Professor Sari Nusseibeh, former president of Al Quds University and respected Palestinian intifada leader, thinker, and philosopher, was asked once to explain Palestinian decision making. Most people plan things for a long time and then they execute, he said, but Palestinian leaders use the “Fatah way.” They make decisions first and then find ways to implement them later. If they face problems, they adjust along the way.

That appears to be the decision-making process that was announced on May 20. Palestinian President Mahmoud Abbas held a previously unscheduled meeting with the “Palestinian leadership” — senior Palestine Liberation Organization (PLO) Executive Committee members, Fatah Central Council members, and key advisors and cabinet ministers. After the closed-door meeting, Abbas went on Palestine TV and announced that a decision had been made to end all agreements and understandings, including security coordination, with Israel and the U.S. In the ensuing days, various lower level meetings were quickly organized and solutions were suggested as to how this dramatic decision would be implemented.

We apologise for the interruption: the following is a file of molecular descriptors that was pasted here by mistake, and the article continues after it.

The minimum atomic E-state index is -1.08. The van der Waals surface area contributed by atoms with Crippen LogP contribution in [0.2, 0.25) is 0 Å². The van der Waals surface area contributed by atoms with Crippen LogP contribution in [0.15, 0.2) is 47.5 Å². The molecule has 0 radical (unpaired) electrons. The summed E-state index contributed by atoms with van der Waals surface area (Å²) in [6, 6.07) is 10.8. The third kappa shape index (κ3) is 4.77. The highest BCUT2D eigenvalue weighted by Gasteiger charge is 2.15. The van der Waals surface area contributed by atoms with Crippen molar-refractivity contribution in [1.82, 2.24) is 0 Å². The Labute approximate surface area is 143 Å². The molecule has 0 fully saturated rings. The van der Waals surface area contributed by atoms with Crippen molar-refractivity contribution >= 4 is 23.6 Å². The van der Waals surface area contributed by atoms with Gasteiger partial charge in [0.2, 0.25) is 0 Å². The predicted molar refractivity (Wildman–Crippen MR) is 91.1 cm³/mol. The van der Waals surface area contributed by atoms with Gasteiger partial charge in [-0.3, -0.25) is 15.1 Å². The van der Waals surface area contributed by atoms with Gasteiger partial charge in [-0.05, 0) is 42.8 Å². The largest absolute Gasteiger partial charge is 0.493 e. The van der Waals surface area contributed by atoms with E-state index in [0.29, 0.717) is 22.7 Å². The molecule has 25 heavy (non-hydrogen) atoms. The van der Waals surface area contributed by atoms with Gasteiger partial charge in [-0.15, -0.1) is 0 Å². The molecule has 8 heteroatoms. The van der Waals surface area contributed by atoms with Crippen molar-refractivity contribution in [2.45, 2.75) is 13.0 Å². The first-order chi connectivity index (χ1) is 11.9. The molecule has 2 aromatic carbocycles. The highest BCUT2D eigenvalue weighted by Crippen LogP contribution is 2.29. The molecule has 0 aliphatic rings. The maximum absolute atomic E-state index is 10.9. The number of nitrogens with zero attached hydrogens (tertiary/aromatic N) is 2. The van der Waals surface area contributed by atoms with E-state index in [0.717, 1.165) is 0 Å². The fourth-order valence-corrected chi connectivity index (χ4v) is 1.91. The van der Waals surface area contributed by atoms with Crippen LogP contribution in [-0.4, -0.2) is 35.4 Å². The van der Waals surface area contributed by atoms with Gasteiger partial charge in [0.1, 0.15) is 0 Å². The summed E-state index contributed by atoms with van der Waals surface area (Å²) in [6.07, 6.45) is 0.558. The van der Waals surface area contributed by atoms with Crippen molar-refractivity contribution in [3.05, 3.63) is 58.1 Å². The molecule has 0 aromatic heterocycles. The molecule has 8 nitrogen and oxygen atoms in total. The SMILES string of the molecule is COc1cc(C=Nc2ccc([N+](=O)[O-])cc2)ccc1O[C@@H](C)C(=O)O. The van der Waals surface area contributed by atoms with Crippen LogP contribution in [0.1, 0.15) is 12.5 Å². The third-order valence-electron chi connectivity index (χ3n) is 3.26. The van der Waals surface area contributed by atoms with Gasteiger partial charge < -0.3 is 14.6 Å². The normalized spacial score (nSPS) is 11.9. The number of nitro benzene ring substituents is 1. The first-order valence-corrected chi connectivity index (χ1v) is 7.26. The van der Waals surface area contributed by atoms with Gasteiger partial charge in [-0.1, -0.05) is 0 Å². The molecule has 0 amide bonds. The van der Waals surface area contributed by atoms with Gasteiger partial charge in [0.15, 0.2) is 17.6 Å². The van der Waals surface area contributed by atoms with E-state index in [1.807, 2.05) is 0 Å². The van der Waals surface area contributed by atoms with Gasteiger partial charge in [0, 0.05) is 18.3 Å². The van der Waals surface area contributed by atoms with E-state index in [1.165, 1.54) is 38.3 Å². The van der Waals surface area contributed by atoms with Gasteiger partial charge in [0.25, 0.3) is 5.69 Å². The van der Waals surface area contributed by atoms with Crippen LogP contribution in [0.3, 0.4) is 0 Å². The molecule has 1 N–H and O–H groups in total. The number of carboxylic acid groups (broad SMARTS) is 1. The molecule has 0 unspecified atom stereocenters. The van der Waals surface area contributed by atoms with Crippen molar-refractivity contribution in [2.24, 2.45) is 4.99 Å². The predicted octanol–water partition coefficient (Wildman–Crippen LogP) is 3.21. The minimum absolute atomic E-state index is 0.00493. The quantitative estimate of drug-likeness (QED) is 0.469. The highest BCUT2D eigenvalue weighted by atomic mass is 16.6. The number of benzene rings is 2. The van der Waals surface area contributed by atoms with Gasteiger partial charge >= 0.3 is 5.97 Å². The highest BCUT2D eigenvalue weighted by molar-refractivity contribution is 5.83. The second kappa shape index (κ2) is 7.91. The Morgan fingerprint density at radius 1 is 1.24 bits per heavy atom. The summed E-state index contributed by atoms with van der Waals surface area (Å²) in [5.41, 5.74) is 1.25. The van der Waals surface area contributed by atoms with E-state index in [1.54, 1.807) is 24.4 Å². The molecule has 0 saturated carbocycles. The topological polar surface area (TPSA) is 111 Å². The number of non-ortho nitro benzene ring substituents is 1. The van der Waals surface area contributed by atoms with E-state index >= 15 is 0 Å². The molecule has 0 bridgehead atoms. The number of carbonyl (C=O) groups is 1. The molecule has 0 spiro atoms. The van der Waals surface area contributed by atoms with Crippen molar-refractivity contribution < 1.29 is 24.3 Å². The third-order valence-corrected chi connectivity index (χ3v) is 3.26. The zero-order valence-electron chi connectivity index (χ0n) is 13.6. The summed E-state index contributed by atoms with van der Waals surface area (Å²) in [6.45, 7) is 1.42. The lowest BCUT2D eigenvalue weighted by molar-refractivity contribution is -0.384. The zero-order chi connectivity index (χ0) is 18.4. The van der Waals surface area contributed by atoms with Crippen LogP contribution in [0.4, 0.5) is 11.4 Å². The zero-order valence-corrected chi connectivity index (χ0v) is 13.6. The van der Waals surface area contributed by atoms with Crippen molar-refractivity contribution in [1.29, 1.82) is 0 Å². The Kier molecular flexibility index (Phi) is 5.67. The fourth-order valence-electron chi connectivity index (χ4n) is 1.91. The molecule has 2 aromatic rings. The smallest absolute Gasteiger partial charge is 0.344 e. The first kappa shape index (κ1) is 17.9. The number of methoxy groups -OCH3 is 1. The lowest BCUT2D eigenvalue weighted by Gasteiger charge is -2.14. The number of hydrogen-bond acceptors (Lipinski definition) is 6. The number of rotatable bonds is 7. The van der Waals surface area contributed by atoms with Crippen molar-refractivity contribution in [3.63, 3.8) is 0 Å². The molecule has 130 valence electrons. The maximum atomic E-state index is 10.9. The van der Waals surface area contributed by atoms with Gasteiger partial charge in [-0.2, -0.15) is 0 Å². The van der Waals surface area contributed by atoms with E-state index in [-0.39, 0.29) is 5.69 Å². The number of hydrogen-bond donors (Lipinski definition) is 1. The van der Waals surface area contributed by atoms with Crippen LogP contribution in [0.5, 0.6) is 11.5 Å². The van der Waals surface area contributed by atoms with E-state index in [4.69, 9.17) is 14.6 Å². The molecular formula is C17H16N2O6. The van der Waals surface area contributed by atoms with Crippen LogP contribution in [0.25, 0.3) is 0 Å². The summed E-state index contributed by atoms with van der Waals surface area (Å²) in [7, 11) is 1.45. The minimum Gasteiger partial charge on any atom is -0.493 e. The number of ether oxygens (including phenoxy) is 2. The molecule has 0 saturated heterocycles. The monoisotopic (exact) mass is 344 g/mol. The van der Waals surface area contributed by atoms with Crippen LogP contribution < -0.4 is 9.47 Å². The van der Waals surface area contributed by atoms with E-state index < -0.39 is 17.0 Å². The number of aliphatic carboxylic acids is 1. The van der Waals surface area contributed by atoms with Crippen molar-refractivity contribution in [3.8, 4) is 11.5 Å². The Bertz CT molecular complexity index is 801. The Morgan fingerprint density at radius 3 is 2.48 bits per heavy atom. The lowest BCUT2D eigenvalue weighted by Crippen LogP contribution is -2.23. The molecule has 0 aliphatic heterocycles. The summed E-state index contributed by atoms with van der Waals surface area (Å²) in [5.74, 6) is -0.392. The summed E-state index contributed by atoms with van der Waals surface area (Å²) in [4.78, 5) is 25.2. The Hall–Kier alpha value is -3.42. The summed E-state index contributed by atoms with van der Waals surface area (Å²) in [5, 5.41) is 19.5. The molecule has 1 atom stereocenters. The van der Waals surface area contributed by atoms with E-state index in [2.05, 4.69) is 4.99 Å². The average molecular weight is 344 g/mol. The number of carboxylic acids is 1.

Naser Lahham, editor-in-chief of the semi-independent pro-PLO Maan News agency, in a clarification of Abbas’s decision posted on YouTube, explained that officials would need to come up with solutions that do not involve the Israelis or require coordination with them. Palestinian security and administrative officials were told that this was a “strategic” decision, not a tactical one. In the case of problems or emergencies that required external intervention, they were instructed to call the Red Cross. No aggressive action was to be taken by Palestinian security, but Palestinian officers and administrative personnel would have to stand their ground.

This haphazard and reversed form of decision making was common during the reign of Yasser Arafat, the revolutionary PLO leader who refused to shed his khaki guerrilla suit and the fedayeen keffiyeh. But when Abbas took over after Arafat, the revolutionary attire and atmosphere were replaced by business suits and regular working hours.

A watershed announcement

The announcement on May 20 is therefore something of a watershed, in which Palestinian decision-makers appear to have chosen to leave behind the professionalism of President Abbas and Prime Minister Mohammad Shtayyeh and instead adopt the Fatah revolutionary way of making strategic decisions and then implementing them on an ad hoc basis while making adjustments along the way. This is not to say that many earlier decisions were not carried out in the same ad hoc fashion, but this is perhaps the most significant one in terms of its direct consequences for the Palestinian security apparatus in particular and the Palestinian public in general. Abbas had threatened this move many times before, but this is the first time it is actually being carried out, albeit carefully so it doesn’t explode in their faces, but rather sends a clear signal that this time they’re serious.